A: Wow. A Khalil Mack question, without actually naming him, nearly a year after the trade counts as a surprise. Jon Gruden surely hopes improved play will slip that controversial move farther into the background, but we apparently aren't there yet.
To answer the question directly, the Raiders would not be serious contenders this year. They weren't with Mack in 2017, and Gruden clearly believed this roster had to be torn down and rebuilt. There were holes before he got here, and he wanted to make this roster the way he wanted, without being saddled by yet another massive contract.
Q: How effective do you see the Karl Joseph and Johnathan Abram working on the back end? And how is Trayvon Mullen doing? – Idris Gray
A: I think it could be a solid pairing, with Erik Harris active in the rotation as well. Abram has been impressive thus far, and Joseph has motivation to spare with the Raiders decline his fifth-year option. He was playing his best football near last season's end, and wants to build off that positive play. Abram's a natural born leader, and fits in well as a versatile piece.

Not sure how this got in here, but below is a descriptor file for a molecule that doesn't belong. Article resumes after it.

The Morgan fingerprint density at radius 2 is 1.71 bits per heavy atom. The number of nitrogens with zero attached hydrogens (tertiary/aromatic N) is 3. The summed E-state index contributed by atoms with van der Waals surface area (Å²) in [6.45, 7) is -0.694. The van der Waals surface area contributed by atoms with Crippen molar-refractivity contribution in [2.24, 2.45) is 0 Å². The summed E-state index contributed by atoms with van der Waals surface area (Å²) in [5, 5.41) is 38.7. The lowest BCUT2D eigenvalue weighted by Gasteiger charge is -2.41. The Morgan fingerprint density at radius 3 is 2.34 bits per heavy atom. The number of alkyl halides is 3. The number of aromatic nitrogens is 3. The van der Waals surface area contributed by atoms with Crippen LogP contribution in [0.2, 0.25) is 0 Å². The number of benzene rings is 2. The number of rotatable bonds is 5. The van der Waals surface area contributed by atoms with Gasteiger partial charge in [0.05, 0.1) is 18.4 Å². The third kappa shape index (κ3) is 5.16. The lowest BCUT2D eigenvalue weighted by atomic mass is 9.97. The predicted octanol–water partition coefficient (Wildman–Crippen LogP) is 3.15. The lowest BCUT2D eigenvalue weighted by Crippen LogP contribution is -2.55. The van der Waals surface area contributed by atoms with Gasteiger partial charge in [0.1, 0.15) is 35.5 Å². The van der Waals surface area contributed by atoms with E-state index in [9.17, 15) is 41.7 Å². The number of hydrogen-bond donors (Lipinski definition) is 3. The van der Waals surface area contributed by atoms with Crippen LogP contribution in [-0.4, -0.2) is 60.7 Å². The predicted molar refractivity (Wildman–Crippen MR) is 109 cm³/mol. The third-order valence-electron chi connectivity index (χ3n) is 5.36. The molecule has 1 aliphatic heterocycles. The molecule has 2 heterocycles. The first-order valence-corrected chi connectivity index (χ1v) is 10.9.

I can't say that Mullen stood out in practices open to the press, but you can't draw judgments from a rookie's offseason program.
Q: Who has been a offseason surprise either UDFA or last year didn't play much or just someone not on everyone's radar but has a good chance to make the team and provide an impact? – Lorenzo Taylor
A: Again, too early for such predictions. We normally select a ‘pick to click' during training camp of an undrafted guy who makes the squad. Doss and Ingold are early favorites, but don't sleep on Ronald Ollie along the defensive line. An interior offensive lineman could find a spot as well.
Q: Biggest weakness going into camp, and ways to address it? Has to be pass rush by a mile. – Mark Lubienski
A: It's the pass rush, and nothing else is even close. I talked about it earlier, but this defensive line remains a work in progress. It isn't just sack totals. Run defense must be improved inside and out. But, yeah, the Raiders need some real juice off the edge. It may take another draft class to find it, unless rookies in Ferrell and Maxx Crosby make a profound impact that's hard to do.
Q: If the O-line continues to struggle will [Tom] Cable be let go or is he getting a free pass? – Cody Knudtson